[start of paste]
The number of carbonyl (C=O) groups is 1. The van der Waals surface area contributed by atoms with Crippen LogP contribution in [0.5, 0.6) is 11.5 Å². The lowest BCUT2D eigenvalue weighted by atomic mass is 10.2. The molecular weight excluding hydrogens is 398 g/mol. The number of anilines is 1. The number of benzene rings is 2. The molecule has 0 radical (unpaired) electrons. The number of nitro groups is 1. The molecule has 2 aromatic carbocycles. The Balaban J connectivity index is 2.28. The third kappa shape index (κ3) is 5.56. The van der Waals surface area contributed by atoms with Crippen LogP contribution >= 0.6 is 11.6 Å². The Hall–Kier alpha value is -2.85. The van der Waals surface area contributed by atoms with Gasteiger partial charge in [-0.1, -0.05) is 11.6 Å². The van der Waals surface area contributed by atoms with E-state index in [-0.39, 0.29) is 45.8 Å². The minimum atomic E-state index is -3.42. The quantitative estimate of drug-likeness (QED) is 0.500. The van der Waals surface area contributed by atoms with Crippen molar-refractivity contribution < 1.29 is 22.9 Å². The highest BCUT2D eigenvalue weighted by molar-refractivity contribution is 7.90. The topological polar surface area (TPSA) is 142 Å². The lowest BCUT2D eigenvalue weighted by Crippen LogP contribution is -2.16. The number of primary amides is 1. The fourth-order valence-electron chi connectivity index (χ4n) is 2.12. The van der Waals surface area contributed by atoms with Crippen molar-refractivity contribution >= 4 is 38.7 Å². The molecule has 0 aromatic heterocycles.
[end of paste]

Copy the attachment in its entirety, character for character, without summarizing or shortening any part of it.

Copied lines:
The number of carbonyl (C=O) groups is 1. The van der Waals surface area contributed by atoms with Crippen LogP contribution in [0.5, 0.6) is 11.5 Å². The lowest BCUT2D eigenvalue weighted by atomic mass is 10.2. The molecular weight excluding hydrogens is 398 g/mol. The number of anilines is 1. The number of benzene rings is 2. The molecule has 0 radical (unpaired) electrons. The number of nitro groups is 1. The molecule has 2 aromatic carbocycles. The Balaban J connectivity index is 2.28. The third kappa shape index (κ3) is 5.56. The van der Waals surface area contributed by atoms with Crippen LogP contribution >= 0.6 is 11.6 Å². The Hall–Kier alpha value is -2.85. The van der Waals surface area contributed by atoms with Gasteiger partial charge in [-0.1, -0.05) is 11.6 Å². The van der Waals surface area contributed by atoms with E-state index in [-0.39, 0.29) is 45.8 Å². The minimum atomic E-state index is -3.42. The quantitative estimate of drug-likeness (QED) is 0.500. The van der Waals surface area contributed by atoms with Crippen molar-refractivity contribution < 1.29 is 22.9 Å². The highest BCUT2D eigenvalue weighted by molar-refractivity contribution is 7.90. The topological polar surface area (TPSA) is 142 Å². The lowest BCUT2D eigenvalue weighted by Crippen LogP contribution is -2.16. The number of primary amides is 1. The fourth-order valence-electron chi connectivity index (χ4n) is 2.12. The van der Waals surface area contributed by atoms with Crippen molar-refractivity contribution >= 4 is 38.7 Å². The molecule has 0 aromatic heterocycles.